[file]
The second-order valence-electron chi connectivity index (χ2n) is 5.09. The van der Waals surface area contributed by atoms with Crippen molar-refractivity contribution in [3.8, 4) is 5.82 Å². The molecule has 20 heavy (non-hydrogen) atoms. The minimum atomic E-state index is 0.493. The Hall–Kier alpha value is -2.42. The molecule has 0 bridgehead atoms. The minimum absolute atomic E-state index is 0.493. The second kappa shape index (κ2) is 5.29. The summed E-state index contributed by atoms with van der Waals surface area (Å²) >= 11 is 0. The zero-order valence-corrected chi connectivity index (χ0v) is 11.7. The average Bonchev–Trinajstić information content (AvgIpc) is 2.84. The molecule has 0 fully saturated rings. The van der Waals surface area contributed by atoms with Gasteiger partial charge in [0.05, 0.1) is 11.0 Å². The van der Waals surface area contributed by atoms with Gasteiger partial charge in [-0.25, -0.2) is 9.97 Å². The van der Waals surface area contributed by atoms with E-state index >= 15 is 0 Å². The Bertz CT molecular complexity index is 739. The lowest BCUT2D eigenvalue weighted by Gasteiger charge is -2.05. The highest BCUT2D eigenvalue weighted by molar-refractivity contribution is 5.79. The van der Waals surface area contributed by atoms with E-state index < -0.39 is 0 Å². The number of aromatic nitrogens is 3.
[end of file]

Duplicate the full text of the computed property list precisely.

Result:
The second-order valence-electron chi connectivity index (χ2n) is 5.09. The van der Waals surface area contributed by atoms with Crippen molar-refractivity contribution in [3.8, 4) is 5.82 Å². The molecule has 20 heavy (non-hydrogen) atoms. The minimum atomic E-state index is 0.493. The Hall–Kier alpha value is -2.42. The molecule has 0 bridgehead atoms. The minimum absolute atomic E-state index is 0.493. The second kappa shape index (κ2) is 5.29. The summed E-state index contributed by atoms with van der Waals surface area (Å²) >= 11 is 0. The zero-order valence-corrected chi connectivity index (χ0v) is 11.7. The average Bonchev–Trinajstić information content (AvgIpc) is 2.84. The molecule has 0 fully saturated rings. The van der Waals surface area contributed by atoms with Gasteiger partial charge in [0.05, 0.1) is 11.0 Å². The van der Waals surface area contributed by atoms with Gasteiger partial charge in [-0.25, -0.2) is 9.97 Å². The van der Waals surface area contributed by atoms with E-state index >= 15 is 0 Å². The Bertz CT molecular complexity index is 739. The lowest BCUT2D eigenvalue weighted by Gasteiger charge is -2.05. The highest BCUT2D eigenvalue weighted by molar-refractivity contribution is 5.79. The van der Waals surface area contributed by atoms with E-state index < -0.39 is 0 Å². The number of aromatic nitrogens is 3.